After IFMG replaced PMG in January 1999, Kifle–Thompson continued operations at her Seaside clinic as before. PMS provided the same management services to IFMG as it had to PMG. Dr. Mueller was medical director of IFMG and continued seeing patients on a part-time basis. Kifle–Thompson oversaw the clinic's day-to-day operations. Dr. Greenspan, according to her, appeared on two occasions to review patient records and Mueller's credentials. IFMG operated only a few months before Greenspan died—Kifle–Thompson heard from Thompson that attorneys for Monterey Mushrooms had contacted Greenspan, who afterwards said he “wanted to get out” of IFMG. Greenspan reportedly died from suicide.

In August 1999 Thompson sold his CQG chiropractic clinic in Salinas to another chiropractor. The purchase agreement involved both PMS and PMG, and Kifle–Thompson signed a number of the agreements.

In 2001, Kifle–Thompson incorporated Seaside Medical Clinic (SMC), a professional corporation, which began operating at the address of her Seaside clinic, in essentially the same manner that PMG and IFMG had operated. Initially, Dr. Mueller owned 51 percent of SMC's shares, with Kifle–Thompson owning 49 percent. Later Mueller became sole owner and president, with Kifle–Thompson acting as SMC's secretary. In August 2003, Universal Medical Management (UMM) began providing management services to SMC in the same manner that PMS had provided such services to PMG and IFMG. UMM was incorporated in Nevada, and a document filed in that state in October 2003 listed Thompson as president and director and Kifle–Thompson as secretary and treasurer for the period of August 2003 to August 2004. Thompson worked at SMC in an administrative capacity, performing a number of functions not related to patient care.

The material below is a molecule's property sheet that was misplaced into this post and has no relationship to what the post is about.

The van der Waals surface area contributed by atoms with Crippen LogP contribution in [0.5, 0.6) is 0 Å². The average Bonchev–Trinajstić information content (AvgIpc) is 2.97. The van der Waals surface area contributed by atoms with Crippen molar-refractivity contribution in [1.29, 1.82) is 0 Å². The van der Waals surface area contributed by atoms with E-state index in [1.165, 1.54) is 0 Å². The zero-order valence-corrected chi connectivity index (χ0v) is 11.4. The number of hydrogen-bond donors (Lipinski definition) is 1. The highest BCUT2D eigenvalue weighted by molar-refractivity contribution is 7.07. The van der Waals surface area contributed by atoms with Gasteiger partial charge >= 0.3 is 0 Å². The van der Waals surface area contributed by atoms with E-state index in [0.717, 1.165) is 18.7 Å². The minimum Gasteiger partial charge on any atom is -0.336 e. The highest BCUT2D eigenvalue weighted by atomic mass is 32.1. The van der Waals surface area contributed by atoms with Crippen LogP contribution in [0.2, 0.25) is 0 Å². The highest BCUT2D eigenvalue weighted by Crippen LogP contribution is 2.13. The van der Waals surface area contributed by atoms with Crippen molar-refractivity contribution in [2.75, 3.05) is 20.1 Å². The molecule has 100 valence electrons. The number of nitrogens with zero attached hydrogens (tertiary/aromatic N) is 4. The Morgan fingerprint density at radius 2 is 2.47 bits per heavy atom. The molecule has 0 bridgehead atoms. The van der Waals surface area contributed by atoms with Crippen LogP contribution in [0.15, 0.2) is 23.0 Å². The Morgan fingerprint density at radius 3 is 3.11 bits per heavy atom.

In March 2007, Kifle–Thompson closed her clinic in Seaside and both SMC and CQG ceased operation.